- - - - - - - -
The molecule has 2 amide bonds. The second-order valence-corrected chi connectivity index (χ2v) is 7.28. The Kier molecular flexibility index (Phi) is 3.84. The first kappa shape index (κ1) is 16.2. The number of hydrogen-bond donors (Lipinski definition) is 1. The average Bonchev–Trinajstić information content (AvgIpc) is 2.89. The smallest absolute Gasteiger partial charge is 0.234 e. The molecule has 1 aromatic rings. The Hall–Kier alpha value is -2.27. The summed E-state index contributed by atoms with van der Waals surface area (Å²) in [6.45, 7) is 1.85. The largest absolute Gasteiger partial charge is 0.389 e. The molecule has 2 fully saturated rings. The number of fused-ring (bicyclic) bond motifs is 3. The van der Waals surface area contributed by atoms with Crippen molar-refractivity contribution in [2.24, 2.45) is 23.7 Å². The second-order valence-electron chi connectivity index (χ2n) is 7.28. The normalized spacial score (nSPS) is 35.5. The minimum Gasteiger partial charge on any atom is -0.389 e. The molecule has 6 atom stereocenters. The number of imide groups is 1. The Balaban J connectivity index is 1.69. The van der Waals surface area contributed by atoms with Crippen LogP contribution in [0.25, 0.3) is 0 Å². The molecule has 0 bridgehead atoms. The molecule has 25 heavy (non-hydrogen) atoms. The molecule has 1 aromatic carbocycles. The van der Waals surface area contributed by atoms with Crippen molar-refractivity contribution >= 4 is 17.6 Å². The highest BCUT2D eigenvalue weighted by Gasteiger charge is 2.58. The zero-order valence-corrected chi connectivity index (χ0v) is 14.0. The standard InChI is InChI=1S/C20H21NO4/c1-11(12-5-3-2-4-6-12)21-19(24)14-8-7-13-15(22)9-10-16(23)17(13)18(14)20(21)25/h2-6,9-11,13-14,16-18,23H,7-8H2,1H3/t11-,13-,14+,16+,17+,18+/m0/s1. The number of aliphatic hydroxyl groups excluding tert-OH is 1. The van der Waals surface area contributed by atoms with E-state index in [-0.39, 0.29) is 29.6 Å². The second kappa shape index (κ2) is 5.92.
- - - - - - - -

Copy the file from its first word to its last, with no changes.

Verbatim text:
The molecule has 2 amide bonds. The second-order valence-corrected chi connectivity index (χ2v) is 7.28. The Kier molecular flexibility index (Phi) is 3.84. The first kappa shape index (κ1) is 16.2. The number of hydrogen-bond donors (Lipinski definition) is 1. The average Bonchev–Trinajstić information content (AvgIpc) is 2.89. The smallest absolute Gasteiger partial charge is 0.234 e. The molecule has 1 aromatic rings. The Hall–Kier alpha value is -2.27. The summed E-state index contributed by atoms with van der Waals surface area (Å²) in [6.45, 7) is 1.85. The largest absolute Gasteiger partial charge is 0.389 e. The molecule has 2 fully saturated rings. The number of fused-ring (bicyclic) bond motifs is 3. The van der Waals surface area contributed by atoms with Crippen molar-refractivity contribution in [2.24, 2.45) is 23.7 Å². The second-order valence-electron chi connectivity index (χ2n) is 7.28. The normalized spacial score (nSPS) is 35.5. The minimum Gasteiger partial charge on any atom is -0.389 e. The molecule has 6 atom stereocenters. The number of imide groups is 1. The Balaban J connectivity index is 1.69. The van der Waals surface area contributed by atoms with Crippen LogP contribution in [0.25, 0.3) is 0 Å². The molecule has 0 bridgehead atoms. The molecule has 25 heavy (non-hydrogen) atoms. The molecule has 1 aromatic carbocycles. The van der Waals surface area contributed by atoms with Crippen molar-refractivity contribution >= 4 is 17.6 Å². The highest BCUT2D eigenvalue weighted by Gasteiger charge is 2.58. The zero-order valence-corrected chi connectivity index (χ0v) is 14.0. The standard InChI is InChI=1S/C20H21NO4/c1-11(12-5-3-2-4-6-12)21-19(24)14-8-7-13-15(22)9-10-16(23)17(13)18(14)20(21)25/h2-6,9-11,13-14,16-18,23H,7-8H2,1H3/t11-,13-,14+,16+,17+,18+/m0/s1. The number of aliphatic hydroxyl groups excluding tert-OH is 1. The van der Waals surface area contributed by atoms with E-state index in [-0.39, 0.29) is 29.6 Å². The second kappa shape index (κ2) is 5.92.